While that does not rule out NHS organisations developing this sense of ownership, he says the hierarchical culture is an issue: “I don’t think the challenge in the NHS will be structural - it will be cultural.”
He points out that innovations in other industries - such as IT - have come from incomers rather than incumbent organisations and have been associated with a drop in the barriers to entry. Would many of today’s technology companies have developed if the founders had had to buy a mainframe rather than a cheap personal computer?
But what sort of structure could give NHS staff that sense of ownership? The most talked about model is some form of social enterprise, a not-for-profit organisation where surpluses are reinvested in services but it is typically run by staff. Although there are some successful social enterprises in the NHS, their numbers are few and their establishment has been difficult.
Working for a social enterprise and competing for contracts may be more risky than working for an NHS organisation: enterprises can fail and staff can end up without a job.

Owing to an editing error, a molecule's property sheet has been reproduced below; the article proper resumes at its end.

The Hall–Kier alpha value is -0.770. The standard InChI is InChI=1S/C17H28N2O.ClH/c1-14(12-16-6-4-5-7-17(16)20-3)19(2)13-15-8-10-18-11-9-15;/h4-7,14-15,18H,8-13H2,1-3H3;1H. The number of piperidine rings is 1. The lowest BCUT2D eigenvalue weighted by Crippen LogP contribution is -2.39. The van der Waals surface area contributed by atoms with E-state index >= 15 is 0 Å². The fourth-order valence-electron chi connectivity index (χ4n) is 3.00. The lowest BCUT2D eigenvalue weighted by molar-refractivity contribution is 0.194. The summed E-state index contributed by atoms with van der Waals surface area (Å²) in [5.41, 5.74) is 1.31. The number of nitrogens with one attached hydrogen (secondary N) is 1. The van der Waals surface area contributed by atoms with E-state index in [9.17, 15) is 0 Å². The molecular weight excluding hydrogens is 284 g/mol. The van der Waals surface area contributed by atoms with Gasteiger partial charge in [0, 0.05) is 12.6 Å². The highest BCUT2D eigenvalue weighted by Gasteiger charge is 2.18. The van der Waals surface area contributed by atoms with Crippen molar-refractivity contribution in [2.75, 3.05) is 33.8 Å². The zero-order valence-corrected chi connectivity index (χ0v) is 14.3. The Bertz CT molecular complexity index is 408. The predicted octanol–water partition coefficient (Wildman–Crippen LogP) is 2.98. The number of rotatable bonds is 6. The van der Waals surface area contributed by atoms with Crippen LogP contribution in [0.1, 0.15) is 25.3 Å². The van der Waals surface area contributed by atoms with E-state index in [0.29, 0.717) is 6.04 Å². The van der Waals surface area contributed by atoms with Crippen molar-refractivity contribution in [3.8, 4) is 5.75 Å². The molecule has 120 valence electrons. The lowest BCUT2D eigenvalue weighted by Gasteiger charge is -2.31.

Former King’s Fund senior fellow Richard Lewis, who is now a director at Ernst & Young, says staff may be making a trade-off between the empowerment such organisations can offer and the risks they may entail.
Social enterprises may also be short of capital - the assets of the NHS organisation may not follow them - and may depend on the revenue from contracts. “It seems to me that if social enterprises are going to survive in health, they need a sort of heroism - it is not for the faint-hearted,” says Mr Lewis.
Then there are questions of governance and propriety. Is it right to hand over NHS bodies to staff? What about the public voice? Can it be assumed that staff will always run an organisation for the public good and the structure will resolve conflicts between their interests and those of the patients?
This question is often unresolved in other parts of the NHS, such as primary care. GP practices are often owned by employees - but do they act in the best interests of patients in every way?
Peter Hunt, chief executive of Mutuo, which promotes mutual organisations, points out: “GPs are a fantastic example of producer capture. We would not want to replicate that.”
Partly, the answer lies in commissioning and monitoring contracts - and the public accountability of commissioners.